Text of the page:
A ‘quiet day’ in Ireland’s civil war, 1923

Irish Free State representatives and anti-Free State republicans early in January 1923 confronted each other over control of $2.5 million of bond funds raised in the United States. As the showdown unfolded at the the Irish consulate in New York City, some U.S. newspapers suggested the Irish civil war had to come to America. The “Battle of Nassau Street”[1]”Irish Picketing Hylan, Riot Call  From Consulate”, Daily News (New York City), Jan. 3, 1923. ended without violence after three days, but wrangling over the bonds continued until the 1930s.

In Ireland, the real civil war raged into its seventh month. U.S. papers detailed political efforts to resolve the internecine conflict and brief stories about episodes of violence. Denis O’Connell, an Irish-born correspondent for the Heart-owned Universal Service news wire, filed a Jan. 27, 1923, dispatch that attempted to give American readers a more comprehensive view of the suffering in Ireland, even on “quiet” days when there wasn’t “big news.” He described the shooting deaths and injuries to dozens of people, plus bombings, postal holdups, and railroad vandalism, with just a sentence or two devoted to each episode. O’Connell gave particular attention to the women “irregulars” fighting against the Free State government:

The soldiers do not search women in Dublin. Women frequently have thrown bombs in Dublin and used revolvers with deadly effect. Women have been caught in the mountains and wayside dugouts, shouldering rifles and sharing with the men all the hardships and exposure.

Partial clipping from the Jan. 28, 1923, issue of the Buffalo (N.Y.) Courier shows the top portion of the story’s two columns. This is not the full story.

O’Connell, a native of Cork city, was educated at the local Christian Brothers schools and began his career at the Cork Free Press. His coverage of the 1913 Dublin lockout caught the attention of the Heart-owned International News Service, which hired him as a London-based correspondent.[2]”Mr. Denis O’Connell” obituary, The Irish Press, May 18, 1949. The forename of his byline frequently appeared as “Daniel,” the same as Ireland’s 19th century “Liberator.” It’s unclear whether this was a pseudonym or garbled in the cable transmission. The byline appears both ways in multiple U.S. papers throughout the Irish revolutionary period.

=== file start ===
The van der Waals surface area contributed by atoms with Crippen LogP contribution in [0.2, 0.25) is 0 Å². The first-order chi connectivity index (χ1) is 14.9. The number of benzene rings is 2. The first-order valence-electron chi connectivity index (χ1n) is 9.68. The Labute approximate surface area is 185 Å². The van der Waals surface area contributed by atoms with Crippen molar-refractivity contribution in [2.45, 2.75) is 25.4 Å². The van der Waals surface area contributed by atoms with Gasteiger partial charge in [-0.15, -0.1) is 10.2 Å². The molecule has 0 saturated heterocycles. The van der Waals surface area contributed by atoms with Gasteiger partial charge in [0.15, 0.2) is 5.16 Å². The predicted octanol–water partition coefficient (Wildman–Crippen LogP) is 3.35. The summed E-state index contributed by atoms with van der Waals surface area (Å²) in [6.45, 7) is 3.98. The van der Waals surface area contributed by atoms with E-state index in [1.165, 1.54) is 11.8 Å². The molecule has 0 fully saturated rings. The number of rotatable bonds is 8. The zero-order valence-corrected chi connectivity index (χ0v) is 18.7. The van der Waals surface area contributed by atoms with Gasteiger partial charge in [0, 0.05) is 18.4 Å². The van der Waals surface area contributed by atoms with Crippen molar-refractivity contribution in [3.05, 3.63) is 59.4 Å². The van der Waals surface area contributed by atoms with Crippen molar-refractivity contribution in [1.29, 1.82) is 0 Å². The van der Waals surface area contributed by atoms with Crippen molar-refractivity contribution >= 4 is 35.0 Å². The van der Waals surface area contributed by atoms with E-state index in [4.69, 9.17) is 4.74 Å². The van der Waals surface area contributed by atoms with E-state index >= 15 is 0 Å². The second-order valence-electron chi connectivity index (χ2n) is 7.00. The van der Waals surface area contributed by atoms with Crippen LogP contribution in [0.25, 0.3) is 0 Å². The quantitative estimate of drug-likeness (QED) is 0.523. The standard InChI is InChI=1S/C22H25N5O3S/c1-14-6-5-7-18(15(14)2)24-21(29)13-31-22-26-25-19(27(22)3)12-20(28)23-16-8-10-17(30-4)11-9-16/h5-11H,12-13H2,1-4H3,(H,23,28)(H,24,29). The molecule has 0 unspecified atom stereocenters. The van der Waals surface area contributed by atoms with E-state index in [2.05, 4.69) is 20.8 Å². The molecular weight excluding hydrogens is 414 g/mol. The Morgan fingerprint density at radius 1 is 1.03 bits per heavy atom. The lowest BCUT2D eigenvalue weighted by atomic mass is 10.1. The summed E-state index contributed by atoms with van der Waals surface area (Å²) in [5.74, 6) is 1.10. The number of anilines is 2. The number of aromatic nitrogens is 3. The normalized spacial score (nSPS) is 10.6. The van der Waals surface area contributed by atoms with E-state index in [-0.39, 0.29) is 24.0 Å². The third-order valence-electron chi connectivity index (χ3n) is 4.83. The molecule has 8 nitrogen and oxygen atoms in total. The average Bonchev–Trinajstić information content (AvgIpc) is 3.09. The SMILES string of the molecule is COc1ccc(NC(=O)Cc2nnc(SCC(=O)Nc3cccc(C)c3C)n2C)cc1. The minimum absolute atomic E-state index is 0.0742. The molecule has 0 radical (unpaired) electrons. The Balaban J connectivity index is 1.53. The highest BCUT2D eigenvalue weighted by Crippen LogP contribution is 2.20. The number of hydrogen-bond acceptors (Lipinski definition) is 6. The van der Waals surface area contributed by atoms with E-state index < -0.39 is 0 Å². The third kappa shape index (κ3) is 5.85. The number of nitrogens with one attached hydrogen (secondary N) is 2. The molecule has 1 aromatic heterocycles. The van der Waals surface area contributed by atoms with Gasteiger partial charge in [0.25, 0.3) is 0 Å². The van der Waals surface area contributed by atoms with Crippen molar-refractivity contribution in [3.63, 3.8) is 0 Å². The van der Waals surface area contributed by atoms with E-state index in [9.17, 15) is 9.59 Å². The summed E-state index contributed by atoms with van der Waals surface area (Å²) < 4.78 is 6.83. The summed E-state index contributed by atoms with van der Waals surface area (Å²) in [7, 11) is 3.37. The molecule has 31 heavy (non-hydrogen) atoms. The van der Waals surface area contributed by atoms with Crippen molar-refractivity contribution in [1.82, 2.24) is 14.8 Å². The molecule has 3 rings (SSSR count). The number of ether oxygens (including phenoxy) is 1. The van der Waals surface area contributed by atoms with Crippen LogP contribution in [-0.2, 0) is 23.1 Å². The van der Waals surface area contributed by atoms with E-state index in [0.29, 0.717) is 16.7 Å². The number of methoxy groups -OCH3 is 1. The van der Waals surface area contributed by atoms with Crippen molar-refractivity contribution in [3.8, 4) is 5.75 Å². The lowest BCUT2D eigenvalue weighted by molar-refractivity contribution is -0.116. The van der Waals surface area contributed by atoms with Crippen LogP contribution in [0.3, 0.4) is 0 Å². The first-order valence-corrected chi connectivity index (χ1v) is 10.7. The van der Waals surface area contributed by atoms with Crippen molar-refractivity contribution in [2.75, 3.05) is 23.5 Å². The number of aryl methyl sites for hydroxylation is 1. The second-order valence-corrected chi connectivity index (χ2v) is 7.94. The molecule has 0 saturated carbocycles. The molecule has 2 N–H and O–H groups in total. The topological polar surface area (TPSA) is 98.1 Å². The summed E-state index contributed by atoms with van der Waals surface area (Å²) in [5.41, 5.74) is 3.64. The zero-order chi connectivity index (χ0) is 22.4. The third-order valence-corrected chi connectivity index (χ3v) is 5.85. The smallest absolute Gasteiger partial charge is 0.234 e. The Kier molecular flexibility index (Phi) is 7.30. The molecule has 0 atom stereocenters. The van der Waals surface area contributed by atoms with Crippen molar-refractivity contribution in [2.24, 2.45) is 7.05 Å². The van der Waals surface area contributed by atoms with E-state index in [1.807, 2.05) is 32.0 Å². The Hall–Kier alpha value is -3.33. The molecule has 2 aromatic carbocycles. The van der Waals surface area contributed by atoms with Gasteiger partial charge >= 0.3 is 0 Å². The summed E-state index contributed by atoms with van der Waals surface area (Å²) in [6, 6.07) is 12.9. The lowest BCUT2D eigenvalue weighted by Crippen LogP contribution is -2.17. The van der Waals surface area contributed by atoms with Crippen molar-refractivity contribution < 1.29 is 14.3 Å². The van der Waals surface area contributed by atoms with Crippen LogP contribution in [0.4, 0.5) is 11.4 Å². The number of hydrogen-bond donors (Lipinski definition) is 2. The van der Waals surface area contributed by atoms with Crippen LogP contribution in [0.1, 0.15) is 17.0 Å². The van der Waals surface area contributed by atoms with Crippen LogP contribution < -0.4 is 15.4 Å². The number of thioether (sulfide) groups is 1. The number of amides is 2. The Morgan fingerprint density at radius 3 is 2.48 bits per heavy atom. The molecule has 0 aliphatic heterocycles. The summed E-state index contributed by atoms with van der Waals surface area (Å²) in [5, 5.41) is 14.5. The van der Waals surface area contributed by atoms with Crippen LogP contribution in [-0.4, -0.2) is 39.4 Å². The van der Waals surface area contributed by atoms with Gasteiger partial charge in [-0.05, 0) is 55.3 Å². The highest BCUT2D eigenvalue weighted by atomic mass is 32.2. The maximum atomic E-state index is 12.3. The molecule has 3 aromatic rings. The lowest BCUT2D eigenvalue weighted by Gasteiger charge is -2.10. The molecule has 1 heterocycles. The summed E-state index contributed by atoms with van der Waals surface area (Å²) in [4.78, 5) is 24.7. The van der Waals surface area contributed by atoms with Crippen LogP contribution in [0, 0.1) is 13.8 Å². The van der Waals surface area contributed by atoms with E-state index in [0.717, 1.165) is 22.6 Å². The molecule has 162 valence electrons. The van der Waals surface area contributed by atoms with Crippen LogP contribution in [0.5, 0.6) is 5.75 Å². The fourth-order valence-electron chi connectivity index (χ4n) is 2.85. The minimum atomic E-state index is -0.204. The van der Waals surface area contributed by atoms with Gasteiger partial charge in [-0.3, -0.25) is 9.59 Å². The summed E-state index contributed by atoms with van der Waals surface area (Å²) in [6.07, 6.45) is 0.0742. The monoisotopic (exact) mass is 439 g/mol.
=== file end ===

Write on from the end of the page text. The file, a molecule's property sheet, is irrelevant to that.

O’Connell interviewed Éamon de Valera at his home in Dublin shortly after the Jan. 7, 1922, Anglo-Irish Treaty vote: ” ‘I am giving you the first authorized statement I have given to any press man since the beginning of the negotiations,’ said the Sinn Fein chieftain as he paced the floor. De Valera spoke carefully, slowly weighing every word before he uttered it.”[3]”New Regime Begins Rule For Ireland”, Oakland Tribune, Jan. 16, 1922; and “Mr. De Valera Interviewed”, Irish Examiner, Jan. 17, 1922.

Universal Service, which belonged to the Hearst empire in 1923, merged with International News in 1937. Other Irish and English journalists, based in Ireland and in England, worked for U.S. newspapers and wire services during the revolutionary period. O’Connell later became a correspondent for the Daily Express in Cork. He died in London in 1949.

References

References
1 ”Irish Picketing Hylan, Riot Call  From Consulate”, Daily News (New York City), Jan. 3, 1923.
2 ”Mr. Denis O’Connell” obituary, The Irish Press, May 18, 1949.
3 ”New Regime Begins Rule For Ireland”, Oakland Tribune, Jan. 16, 1922; and “Mr. De Valera Interviewed”, Irish Examiner, Jan. 17, 1922.

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